“He’s a stocky, mustachioed, gregarious chap, but that has nothing to do with the intimidation that has led to the point where I’m considering ... hiring a lawn service for the first time in my life.” (John Hendrix)

All serious relationships have their ups and downs. My serious relationship just happens to be with my lawn mower.

It currently takes me more than 12 hours to mow my modest-size lawn, but that’s not the problem. At the moment, I’m peering one-eyed from an obscured corner of my carport, anxiously crouched behind the rusty handles of a 5.0-horsepower lawn mower, watching the neighbor directly across the street herd his kids into their van for school. In the art of mowing, he has become my nemesis.

Before I plunge into the front yard, I have to wait to see if he’s going to come back directly or take a few detours — perhaps head for Home Depot or the shooting range. He’s a stocky, mustachioed, gregarious chap, but that has nothing to do with the intimidation that has led to the point where I’m considering abandoning my duty and hiring a lawn service for the first time in my life. If you knew me at all, that would sound like the most ludicrous and far-fetched solution possible.

To begin with, I can’t really afford to have anyone trim my lawn, especially since we’re all supposed to live until 104 now. I did the math, and, even if I have $4 million in the bank when I turn 65, if I add landscaping to my budget for several decades that would allow me to spend only, like, $34 a week in my final two years, and the last thing I want to do is walk around today dreading how broke I’ll be on my 102nd birthday.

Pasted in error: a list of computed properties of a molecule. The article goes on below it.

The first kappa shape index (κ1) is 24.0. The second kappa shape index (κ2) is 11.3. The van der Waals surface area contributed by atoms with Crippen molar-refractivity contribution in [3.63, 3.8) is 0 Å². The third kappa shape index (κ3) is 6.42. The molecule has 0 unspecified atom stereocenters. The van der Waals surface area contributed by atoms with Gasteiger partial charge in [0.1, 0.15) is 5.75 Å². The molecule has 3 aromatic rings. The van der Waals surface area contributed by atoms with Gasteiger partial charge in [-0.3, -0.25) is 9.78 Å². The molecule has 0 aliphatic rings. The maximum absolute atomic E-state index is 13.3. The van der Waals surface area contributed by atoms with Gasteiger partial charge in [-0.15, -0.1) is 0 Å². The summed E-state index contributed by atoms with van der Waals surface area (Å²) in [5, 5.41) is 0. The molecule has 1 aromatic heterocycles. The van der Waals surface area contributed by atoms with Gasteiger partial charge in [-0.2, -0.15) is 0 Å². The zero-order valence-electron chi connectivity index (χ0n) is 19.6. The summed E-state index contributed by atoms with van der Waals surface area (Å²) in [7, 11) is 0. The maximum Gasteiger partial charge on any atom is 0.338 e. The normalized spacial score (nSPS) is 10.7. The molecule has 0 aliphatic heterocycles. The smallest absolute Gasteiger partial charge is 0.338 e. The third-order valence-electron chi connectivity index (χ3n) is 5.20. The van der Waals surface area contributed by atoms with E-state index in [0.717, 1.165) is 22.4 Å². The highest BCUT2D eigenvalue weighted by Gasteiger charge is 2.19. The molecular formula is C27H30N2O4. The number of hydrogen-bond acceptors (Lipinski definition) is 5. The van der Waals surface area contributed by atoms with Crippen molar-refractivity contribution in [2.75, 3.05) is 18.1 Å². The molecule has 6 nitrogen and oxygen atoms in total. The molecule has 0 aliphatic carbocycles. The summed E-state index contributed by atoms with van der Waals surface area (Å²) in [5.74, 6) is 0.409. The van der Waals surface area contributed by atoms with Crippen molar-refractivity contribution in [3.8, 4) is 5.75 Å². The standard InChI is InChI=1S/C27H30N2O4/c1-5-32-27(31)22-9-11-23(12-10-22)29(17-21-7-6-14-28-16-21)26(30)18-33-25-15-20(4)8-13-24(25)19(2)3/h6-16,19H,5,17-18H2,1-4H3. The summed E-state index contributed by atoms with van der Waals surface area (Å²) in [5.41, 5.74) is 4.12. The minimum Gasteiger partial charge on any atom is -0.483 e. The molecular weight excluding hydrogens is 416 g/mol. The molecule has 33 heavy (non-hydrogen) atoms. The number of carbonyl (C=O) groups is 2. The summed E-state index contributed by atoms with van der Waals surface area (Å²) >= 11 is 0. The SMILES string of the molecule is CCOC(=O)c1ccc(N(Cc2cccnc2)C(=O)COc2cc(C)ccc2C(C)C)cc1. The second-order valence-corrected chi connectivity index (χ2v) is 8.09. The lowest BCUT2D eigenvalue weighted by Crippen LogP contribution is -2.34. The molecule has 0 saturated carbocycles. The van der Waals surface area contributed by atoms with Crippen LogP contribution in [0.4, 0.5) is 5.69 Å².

But I’m getting ahead of myself. The money is inconsequential when it comes to lawn mowing. Mowing has always been the one area in my life where I could get immediate satisfactory results — crisp lines, clean edges — while stuck in an unsatisfactory world. It is the one act that always prompted my father’s admiration. I can easily flash back to one late afternoon in my teens, when he was returning from work and caught my friends and me drinking on the roof and throwing the empty beer cans into the pool. Before he realized exactly what we were up to and flung a full briefcase up at us and chased us down the street while cursing his head off, he had calmly looked across the yard and said, “Terry, heck of a job on the lawn.”

Hence, my own yard eventually became my inner sanctum, that rare place where I can excel without interference and revel in the simplicity of a job well done. But over the past few years, my mowing has strayed far from the mundane up and down — back and forth — that I often found so fulfilling and meditative. Now my mowing life has moved into something clouded in calamity and odd transgressions.